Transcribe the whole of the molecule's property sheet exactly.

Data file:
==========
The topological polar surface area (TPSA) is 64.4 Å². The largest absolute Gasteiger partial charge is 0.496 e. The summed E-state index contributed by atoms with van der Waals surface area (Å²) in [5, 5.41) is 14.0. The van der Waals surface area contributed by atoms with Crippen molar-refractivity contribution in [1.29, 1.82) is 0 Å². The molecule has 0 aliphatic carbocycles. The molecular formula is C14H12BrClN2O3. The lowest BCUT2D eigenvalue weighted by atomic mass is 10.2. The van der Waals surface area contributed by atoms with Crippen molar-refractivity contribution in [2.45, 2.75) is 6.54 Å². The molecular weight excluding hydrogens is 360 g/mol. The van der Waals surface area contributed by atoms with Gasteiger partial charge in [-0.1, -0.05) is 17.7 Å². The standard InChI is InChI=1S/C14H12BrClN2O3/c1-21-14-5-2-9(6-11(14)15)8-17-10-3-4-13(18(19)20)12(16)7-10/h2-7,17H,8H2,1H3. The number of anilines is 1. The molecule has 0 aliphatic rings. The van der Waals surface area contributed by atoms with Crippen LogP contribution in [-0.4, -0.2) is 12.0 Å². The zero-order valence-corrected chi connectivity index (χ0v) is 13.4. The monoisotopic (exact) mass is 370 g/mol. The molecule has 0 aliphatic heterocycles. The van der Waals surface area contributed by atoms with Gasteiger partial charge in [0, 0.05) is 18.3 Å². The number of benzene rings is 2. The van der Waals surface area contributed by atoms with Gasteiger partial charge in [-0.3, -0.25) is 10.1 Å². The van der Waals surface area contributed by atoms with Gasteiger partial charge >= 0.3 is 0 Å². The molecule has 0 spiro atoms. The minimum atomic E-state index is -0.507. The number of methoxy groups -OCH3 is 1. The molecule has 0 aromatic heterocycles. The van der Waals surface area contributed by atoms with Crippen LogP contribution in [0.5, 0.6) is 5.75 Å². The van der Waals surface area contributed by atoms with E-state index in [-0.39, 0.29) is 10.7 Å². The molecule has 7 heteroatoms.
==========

The topological polar surface area (TPSA) is 64.4 Å². The largest absolute Gasteiger partial charge is 0.496 e. The summed E-state index contributed by atoms with van der Waals surface area (Å²) in [5, 5.41) is 14.0. The van der Waals surface area contributed by atoms with Crippen molar-refractivity contribution in [1.29, 1.82) is 0 Å². The molecule has 0 aliphatic carbocycles. The molecular formula is C14H12BrClN2O3. The lowest BCUT2D eigenvalue weighted by atomic mass is 10.2. The van der Waals surface area contributed by atoms with Crippen molar-refractivity contribution in [2.45, 2.75) is 6.54 Å². The molecular weight excluding hydrogens is 360 g/mol. The van der Waals surface area contributed by atoms with Gasteiger partial charge in [-0.1, -0.05) is 17.7 Å². The standard InChI is InChI=1S/C14H12BrClN2O3/c1-21-14-5-2-9(6-11(14)15)8-17-10-3-4-13(18(19)20)12(16)7-10/h2-7,17H,8H2,1H3. The number of anilines is 1. The molecule has 0 aliphatic rings. The van der Waals surface area contributed by atoms with Crippen LogP contribution in [-0.4, -0.2) is 12.0 Å². The zero-order valence-corrected chi connectivity index (χ0v) is 13.4. The monoisotopic (exact) mass is 370 g/mol. The molecule has 0 aliphatic heterocycles. The van der Waals surface area contributed by atoms with Gasteiger partial charge in [0, 0.05) is 18.3 Å². The number of benzene rings is 2. The van der Waals surface area contributed by atoms with Gasteiger partial charge in [-0.3, -0.25) is 10.1 Å². The van der Waals surface area contributed by atoms with Gasteiger partial charge >= 0.3 is 0 Å². The molecule has 0 spiro atoms. The minimum atomic E-state index is -0.507. The number of methoxy groups -OCH3 is 1. The molecule has 0 aromatic heterocycles. The van der Waals surface area contributed by atoms with Crippen LogP contribution in [0.5, 0.6) is 5.75 Å². The van der Waals surface area contributed by atoms with E-state index in [-0.39, 0.29) is 10.7 Å². The molecule has 7 heteroatoms.